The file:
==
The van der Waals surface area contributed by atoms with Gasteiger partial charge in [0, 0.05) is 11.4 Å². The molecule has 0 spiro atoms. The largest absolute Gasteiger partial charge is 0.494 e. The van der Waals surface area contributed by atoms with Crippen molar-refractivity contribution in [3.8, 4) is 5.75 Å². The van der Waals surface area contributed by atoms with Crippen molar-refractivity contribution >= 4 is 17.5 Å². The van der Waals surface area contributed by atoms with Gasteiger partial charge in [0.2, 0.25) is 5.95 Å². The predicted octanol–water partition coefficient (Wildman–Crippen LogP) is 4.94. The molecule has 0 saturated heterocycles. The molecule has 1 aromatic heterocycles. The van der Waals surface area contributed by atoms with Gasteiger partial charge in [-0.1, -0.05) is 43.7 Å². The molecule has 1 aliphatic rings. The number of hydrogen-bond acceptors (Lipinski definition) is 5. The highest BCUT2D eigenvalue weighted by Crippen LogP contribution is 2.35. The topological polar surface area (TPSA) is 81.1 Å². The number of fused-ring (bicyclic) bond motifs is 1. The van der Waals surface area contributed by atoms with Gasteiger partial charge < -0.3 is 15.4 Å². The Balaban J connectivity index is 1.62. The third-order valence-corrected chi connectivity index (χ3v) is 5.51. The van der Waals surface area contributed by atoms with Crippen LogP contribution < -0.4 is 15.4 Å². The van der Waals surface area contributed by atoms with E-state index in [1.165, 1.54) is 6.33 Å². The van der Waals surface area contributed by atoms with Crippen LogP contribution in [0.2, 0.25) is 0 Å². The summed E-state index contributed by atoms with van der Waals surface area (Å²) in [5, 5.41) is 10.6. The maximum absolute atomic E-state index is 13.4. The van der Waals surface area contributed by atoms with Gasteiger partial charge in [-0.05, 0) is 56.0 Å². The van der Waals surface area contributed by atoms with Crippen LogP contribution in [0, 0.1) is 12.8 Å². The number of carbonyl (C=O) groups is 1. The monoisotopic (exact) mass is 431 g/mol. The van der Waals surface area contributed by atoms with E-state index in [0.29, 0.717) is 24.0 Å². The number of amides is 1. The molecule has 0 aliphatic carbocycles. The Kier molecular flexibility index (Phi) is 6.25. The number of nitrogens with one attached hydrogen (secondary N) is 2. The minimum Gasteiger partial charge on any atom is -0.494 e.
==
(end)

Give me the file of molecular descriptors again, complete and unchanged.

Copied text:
The van der Waals surface area contributed by atoms with Gasteiger partial charge in [0, 0.05) is 11.4 Å². The molecule has 0 spiro atoms. The largest absolute Gasteiger partial charge is 0.494 e. The van der Waals surface area contributed by atoms with Crippen molar-refractivity contribution in [3.8, 4) is 5.75 Å². The van der Waals surface area contributed by atoms with Crippen molar-refractivity contribution >= 4 is 17.5 Å². The van der Waals surface area contributed by atoms with Gasteiger partial charge in [0.2, 0.25) is 5.95 Å². The predicted octanol–water partition coefficient (Wildman–Crippen LogP) is 4.94. The molecule has 0 saturated heterocycles. The molecule has 1 aromatic heterocycles. The van der Waals surface area contributed by atoms with Gasteiger partial charge in [-0.1, -0.05) is 43.7 Å². The molecule has 1 aliphatic rings. The number of hydrogen-bond acceptors (Lipinski definition) is 5. The highest BCUT2D eigenvalue weighted by Crippen LogP contribution is 2.35. The topological polar surface area (TPSA) is 81.1 Å². The number of fused-ring (bicyclic) bond motifs is 1. The van der Waals surface area contributed by atoms with Gasteiger partial charge < -0.3 is 15.4 Å². The Balaban J connectivity index is 1.62. The third-order valence-corrected chi connectivity index (χ3v) is 5.51. The van der Waals surface area contributed by atoms with Crippen LogP contribution < -0.4 is 15.4 Å². The van der Waals surface area contributed by atoms with E-state index in [1.165, 1.54) is 6.33 Å². The van der Waals surface area contributed by atoms with Crippen LogP contribution in [0.2, 0.25) is 0 Å². The summed E-state index contributed by atoms with van der Waals surface area (Å²) in [5, 5.41) is 10.6. The maximum absolute atomic E-state index is 13.4. The van der Waals surface area contributed by atoms with Gasteiger partial charge in [-0.05, 0) is 56.0 Å². The van der Waals surface area contributed by atoms with Crippen LogP contribution in [0, 0.1) is 12.8 Å². The number of carbonyl (C=O) groups is 1. The monoisotopic (exact) mass is 431 g/mol. The van der Waals surface area contributed by atoms with E-state index in [0.29, 0.717) is 24.0 Å². The number of amides is 1. The molecule has 0 aliphatic carbocycles. The Kier molecular flexibility index (Phi) is 6.25. The number of nitrogens with one attached hydrogen (secondary N) is 2. The minimum Gasteiger partial charge on any atom is -0.494 e.